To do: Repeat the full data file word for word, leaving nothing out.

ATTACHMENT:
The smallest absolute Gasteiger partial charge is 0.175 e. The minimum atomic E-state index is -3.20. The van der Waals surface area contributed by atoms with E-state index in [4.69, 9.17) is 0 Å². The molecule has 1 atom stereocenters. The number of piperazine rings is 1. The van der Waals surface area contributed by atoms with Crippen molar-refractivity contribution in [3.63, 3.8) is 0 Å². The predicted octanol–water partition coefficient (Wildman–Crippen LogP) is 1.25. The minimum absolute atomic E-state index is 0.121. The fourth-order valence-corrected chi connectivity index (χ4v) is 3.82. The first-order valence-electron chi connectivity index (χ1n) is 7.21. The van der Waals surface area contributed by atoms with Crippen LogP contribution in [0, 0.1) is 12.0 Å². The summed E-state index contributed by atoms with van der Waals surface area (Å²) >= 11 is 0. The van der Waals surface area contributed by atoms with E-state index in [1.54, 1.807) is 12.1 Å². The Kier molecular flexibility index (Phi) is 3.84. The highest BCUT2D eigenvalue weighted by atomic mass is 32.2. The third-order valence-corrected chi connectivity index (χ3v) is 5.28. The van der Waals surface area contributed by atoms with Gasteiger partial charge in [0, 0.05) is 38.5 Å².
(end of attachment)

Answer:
The smallest absolute Gasteiger partial charge is 0.175 e. The minimum atomic E-state index is -3.20. The van der Waals surface area contributed by atoms with E-state index in [4.69, 9.17) is 0 Å². The molecule has 1 atom stereocenters. The number of piperazine rings is 1. The van der Waals surface area contributed by atoms with Crippen molar-refractivity contribution in [3.63, 3.8) is 0 Å². The predicted octanol–water partition coefficient (Wildman–Crippen LogP) is 1.25. The minimum absolute atomic E-state index is 0.121. The fourth-order valence-corrected chi connectivity index (χ4v) is 3.82. The first-order valence-electron chi connectivity index (χ1n) is 7.21. The van der Waals surface area contributed by atoms with Crippen LogP contribution in [0, 0.1) is 12.0 Å². The summed E-state index contributed by atoms with van der Waals surface area (Å²) >= 11 is 0. The van der Waals surface area contributed by atoms with E-state index in [1.54, 1.807) is 12.1 Å². The Kier molecular flexibility index (Phi) is 3.84. The highest BCUT2D eigenvalue weighted by atomic mass is 32.2. The third-order valence-corrected chi connectivity index (χ3v) is 5.28. The van der Waals surface area contributed by atoms with Gasteiger partial charge in [0, 0.05) is 38.5 Å².